West Africa regional policy dialogue on climate-induced migration and social transformation

West Africa regional policy dialogue on climate-induced migration and social transformation


September 29, 2021    
9:00 am - 11:30 am


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Wednesday 29 September | 09:00-11:30 GMT

The influence of climate change and variability on migration is likely to intensify in the coming decades, especially in vulnerable areas. Migration is used as one of the possible responses to climate risks in West Africa. However, not every household affected by the changing climate will respond with a migrating strategy. Others may not be able to or may choose not to migrate due to dynamics in poverty incidence, remoteness, ill-health and age. What is critical now for policymaking is determining the underlying non-climatic (e.g. socio-economic, technological, political, demographic) factors which are exacerbating climate vulnerabilities.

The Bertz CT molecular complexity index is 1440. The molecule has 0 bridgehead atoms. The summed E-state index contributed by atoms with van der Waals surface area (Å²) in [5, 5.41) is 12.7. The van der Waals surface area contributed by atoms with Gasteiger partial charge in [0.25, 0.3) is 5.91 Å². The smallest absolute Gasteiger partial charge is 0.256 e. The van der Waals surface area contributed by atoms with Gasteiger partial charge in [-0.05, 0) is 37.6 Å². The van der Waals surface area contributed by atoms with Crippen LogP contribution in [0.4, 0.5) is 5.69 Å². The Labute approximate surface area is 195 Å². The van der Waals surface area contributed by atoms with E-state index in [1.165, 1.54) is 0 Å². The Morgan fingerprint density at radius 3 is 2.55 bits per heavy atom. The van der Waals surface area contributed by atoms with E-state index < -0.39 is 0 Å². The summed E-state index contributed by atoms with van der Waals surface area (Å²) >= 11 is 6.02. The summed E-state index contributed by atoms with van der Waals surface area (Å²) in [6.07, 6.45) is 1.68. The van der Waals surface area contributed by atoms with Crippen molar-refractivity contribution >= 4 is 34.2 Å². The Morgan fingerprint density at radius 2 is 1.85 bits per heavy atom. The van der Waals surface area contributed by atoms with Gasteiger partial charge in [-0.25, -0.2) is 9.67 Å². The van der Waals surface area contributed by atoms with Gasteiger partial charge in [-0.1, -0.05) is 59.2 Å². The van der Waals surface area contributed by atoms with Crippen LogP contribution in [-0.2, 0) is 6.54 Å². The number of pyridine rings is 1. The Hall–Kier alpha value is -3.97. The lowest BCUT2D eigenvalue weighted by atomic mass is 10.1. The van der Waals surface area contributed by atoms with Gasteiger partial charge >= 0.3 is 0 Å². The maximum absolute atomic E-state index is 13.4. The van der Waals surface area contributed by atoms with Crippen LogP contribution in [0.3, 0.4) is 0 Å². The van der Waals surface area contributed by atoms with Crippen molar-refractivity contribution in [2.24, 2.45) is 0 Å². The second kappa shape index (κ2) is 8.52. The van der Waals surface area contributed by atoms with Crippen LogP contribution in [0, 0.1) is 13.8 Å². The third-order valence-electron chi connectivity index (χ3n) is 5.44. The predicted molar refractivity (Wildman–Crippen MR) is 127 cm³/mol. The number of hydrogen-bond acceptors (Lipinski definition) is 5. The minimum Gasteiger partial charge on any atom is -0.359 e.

Join our experts as we discuss how, where, and why climate is intersecting with social transformation factors to influence climate vulnerabilities and migration outcomes, and the implications of these for migration polices and interventions in West Africa.

Specifically, the dialogue will provide the space to:

  • discuss climate-induced migration situation through the lens of social transformation in West Africa;
  • identify gaps and dysfunctionalities in the policy space;
  • provide recommendations for effective policy formulation and implementation on climate-induced migration issues.

The policy dialogue is organized by the International Water Management Institute, with funding from the European Union Ghana Agriculture Programme and the CGIAR Research Programme of Water, Land and Ecosystems. It is co-hosted with the International Organisation for Migration (IOM) and the Ghana Commission for United Nation Educational, Scientific and Cultural Organisation and Management of Social Transformation (MOST) programme, and supported by Science and Technology Policy Research Institute of the Council for Scientific and Industrial Research, Centre for Migration Studies at the University of Ghana, and Simon Diedong Dombo University of Business and Integrated Development Studies.